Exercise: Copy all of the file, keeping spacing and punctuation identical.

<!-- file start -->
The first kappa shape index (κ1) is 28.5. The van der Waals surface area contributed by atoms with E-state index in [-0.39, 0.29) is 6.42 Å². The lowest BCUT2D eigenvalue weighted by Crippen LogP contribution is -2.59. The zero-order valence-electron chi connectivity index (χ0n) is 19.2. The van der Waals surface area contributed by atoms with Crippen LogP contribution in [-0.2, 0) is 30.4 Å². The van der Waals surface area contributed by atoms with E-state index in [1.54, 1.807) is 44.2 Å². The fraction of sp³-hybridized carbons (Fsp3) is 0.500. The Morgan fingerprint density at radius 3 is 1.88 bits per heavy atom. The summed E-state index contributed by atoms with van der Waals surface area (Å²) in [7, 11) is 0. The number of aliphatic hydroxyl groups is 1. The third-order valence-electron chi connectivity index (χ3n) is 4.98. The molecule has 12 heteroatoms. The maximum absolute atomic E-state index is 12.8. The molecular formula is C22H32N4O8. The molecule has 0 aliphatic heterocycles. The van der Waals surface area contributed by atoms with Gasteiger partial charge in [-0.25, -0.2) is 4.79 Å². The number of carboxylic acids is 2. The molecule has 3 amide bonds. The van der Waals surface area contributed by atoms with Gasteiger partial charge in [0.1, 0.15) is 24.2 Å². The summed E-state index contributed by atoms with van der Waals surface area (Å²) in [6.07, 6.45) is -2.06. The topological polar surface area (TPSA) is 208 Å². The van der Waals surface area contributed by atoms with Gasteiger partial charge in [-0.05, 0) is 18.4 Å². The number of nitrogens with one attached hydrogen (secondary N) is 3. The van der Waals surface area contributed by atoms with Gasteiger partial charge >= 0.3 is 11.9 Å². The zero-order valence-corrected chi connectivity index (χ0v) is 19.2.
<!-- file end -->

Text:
The first kappa shape index (κ1) is 28.5. The van der Waals surface area contributed by atoms with E-state index in [-0.39, 0.29) is 6.42 Å². The lowest BCUT2D eigenvalue weighted by Crippen LogP contribution is -2.59. The zero-order valence-electron chi connectivity index (χ0n) is 19.2. The van der Waals surface area contributed by atoms with Crippen LogP contribution in [-0.2, 0) is 30.4 Å². The van der Waals surface area contributed by atoms with E-state index in [1.54, 1.807) is 44.2 Å². The fraction of sp³-hybridized carbons (Fsp3) is 0.500. The Morgan fingerprint density at radius 3 is 1.88 bits per heavy atom. The summed E-state index contributed by atoms with van der Waals surface area (Å²) in [7, 11) is 0. The number of aliphatic hydroxyl groups is 1. The third-order valence-electron chi connectivity index (χ3n) is 4.98. The molecule has 12 heteroatoms. The maximum absolute atomic E-state index is 12.8. The molecular formula is C22H32N4O8. The molecule has 0 aliphatic heterocycles. The van der Waals surface area contributed by atoms with Gasteiger partial charge in [-0.25, -0.2) is 4.79 Å². The number of carboxylic acids is 2. The molecule has 3 amide bonds. The van der Waals surface area contributed by atoms with Gasteiger partial charge in [0.1, 0.15) is 24.2 Å². The summed E-state index contributed by atoms with van der Waals surface area (Å²) in [6.07, 6.45) is -2.06. The topological polar surface area (TPSA) is 208 Å². The van der Waals surface area contributed by atoms with Gasteiger partial charge in [-0.05, 0) is 18.4 Å². The number of nitrogens with one attached hydrogen (secondary N) is 3. The van der Waals surface area contributed by atoms with Gasteiger partial charge >= 0.3 is 11.9 Å². The zero-order valence-corrected chi connectivity index (χ0v) is 19.2.